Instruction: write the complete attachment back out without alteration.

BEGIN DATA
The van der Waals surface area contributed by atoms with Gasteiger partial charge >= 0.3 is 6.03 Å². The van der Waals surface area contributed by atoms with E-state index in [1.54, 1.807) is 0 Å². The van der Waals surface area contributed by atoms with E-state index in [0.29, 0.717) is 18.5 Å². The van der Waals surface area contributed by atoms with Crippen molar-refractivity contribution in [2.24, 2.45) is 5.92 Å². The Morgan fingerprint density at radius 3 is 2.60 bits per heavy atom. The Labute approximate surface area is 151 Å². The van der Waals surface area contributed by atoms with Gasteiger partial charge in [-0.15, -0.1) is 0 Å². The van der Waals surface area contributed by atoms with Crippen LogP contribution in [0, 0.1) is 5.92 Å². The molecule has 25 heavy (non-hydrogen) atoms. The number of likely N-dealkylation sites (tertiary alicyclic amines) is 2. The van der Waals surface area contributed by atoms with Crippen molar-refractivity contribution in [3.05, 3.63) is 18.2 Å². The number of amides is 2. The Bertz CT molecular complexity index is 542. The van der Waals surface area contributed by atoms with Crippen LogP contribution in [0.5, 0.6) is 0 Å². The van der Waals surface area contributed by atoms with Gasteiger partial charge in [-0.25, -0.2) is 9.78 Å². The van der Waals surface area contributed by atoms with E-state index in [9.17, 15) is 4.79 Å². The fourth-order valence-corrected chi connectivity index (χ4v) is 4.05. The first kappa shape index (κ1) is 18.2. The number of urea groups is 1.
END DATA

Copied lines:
The van der Waals surface area contributed by atoms with Gasteiger partial charge >= 0.3 is 6.03 Å². The van der Waals surface area contributed by atoms with E-state index in [1.54, 1.807) is 0 Å². The van der Waals surface area contributed by atoms with E-state index in [0.29, 0.717) is 18.5 Å². The van der Waals surface area contributed by atoms with Crippen molar-refractivity contribution in [2.24, 2.45) is 5.92 Å². The Morgan fingerprint density at radius 3 is 2.60 bits per heavy atom. The Labute approximate surface area is 151 Å². The van der Waals surface area contributed by atoms with Gasteiger partial charge in [-0.15, -0.1) is 0 Å². The van der Waals surface area contributed by atoms with Crippen LogP contribution in [0, 0.1) is 5.92 Å². The molecule has 25 heavy (non-hydrogen) atoms. The number of likely N-dealkylation sites (tertiary alicyclic amines) is 2. The van der Waals surface area contributed by atoms with Crippen molar-refractivity contribution in [3.05, 3.63) is 18.2 Å². The number of amides is 2. The Bertz CT molecular complexity index is 542. The van der Waals surface area contributed by atoms with Crippen LogP contribution in [0.5, 0.6) is 0 Å². The van der Waals surface area contributed by atoms with Gasteiger partial charge in [-0.25, -0.2) is 9.78 Å². The van der Waals surface area contributed by atoms with E-state index in [9.17, 15) is 4.79 Å². The fourth-order valence-corrected chi connectivity index (χ4v) is 4.05. The first kappa shape index (κ1) is 18.2. The number of urea groups is 1.